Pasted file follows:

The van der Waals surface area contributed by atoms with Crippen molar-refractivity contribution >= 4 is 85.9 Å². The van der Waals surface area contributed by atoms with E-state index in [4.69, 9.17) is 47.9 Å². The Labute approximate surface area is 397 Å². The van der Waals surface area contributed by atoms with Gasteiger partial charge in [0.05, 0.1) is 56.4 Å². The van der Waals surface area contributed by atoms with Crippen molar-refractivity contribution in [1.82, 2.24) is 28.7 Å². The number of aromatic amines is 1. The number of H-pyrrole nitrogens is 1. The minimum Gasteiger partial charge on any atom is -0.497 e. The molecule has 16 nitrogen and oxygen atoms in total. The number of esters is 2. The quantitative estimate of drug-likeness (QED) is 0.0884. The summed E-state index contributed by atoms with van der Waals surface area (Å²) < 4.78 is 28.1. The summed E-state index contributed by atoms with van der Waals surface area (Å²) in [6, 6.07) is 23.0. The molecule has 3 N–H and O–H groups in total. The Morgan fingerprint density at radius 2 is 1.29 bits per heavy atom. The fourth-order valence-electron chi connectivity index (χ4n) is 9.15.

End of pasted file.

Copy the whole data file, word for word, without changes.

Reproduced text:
The van der Waals surface area contributed by atoms with Crippen molar-refractivity contribution >= 4 is 85.9 Å². The van der Waals surface area contributed by atoms with E-state index in [4.69, 9.17) is 47.9 Å². The Labute approximate surface area is 397 Å². The van der Waals surface area contributed by atoms with Gasteiger partial charge in [0.05, 0.1) is 56.4 Å². The van der Waals surface area contributed by atoms with Crippen molar-refractivity contribution in [1.82, 2.24) is 28.7 Å². The number of aromatic amines is 1. The number of H-pyrrole nitrogens is 1. The minimum Gasteiger partial charge on any atom is -0.497 e. The molecule has 16 nitrogen and oxygen atoms in total. The number of esters is 2. The quantitative estimate of drug-likeness (QED) is 0.0884. The summed E-state index contributed by atoms with van der Waals surface area (Å²) < 4.78 is 28.1. The summed E-state index contributed by atoms with van der Waals surface area (Å²) in [6, 6.07) is 23.0. The molecule has 3 N–H and O–H groups in total. The Morgan fingerprint density at radius 2 is 1.29 bits per heavy atom. The fourth-order valence-electron chi connectivity index (χ4n) is 9.15.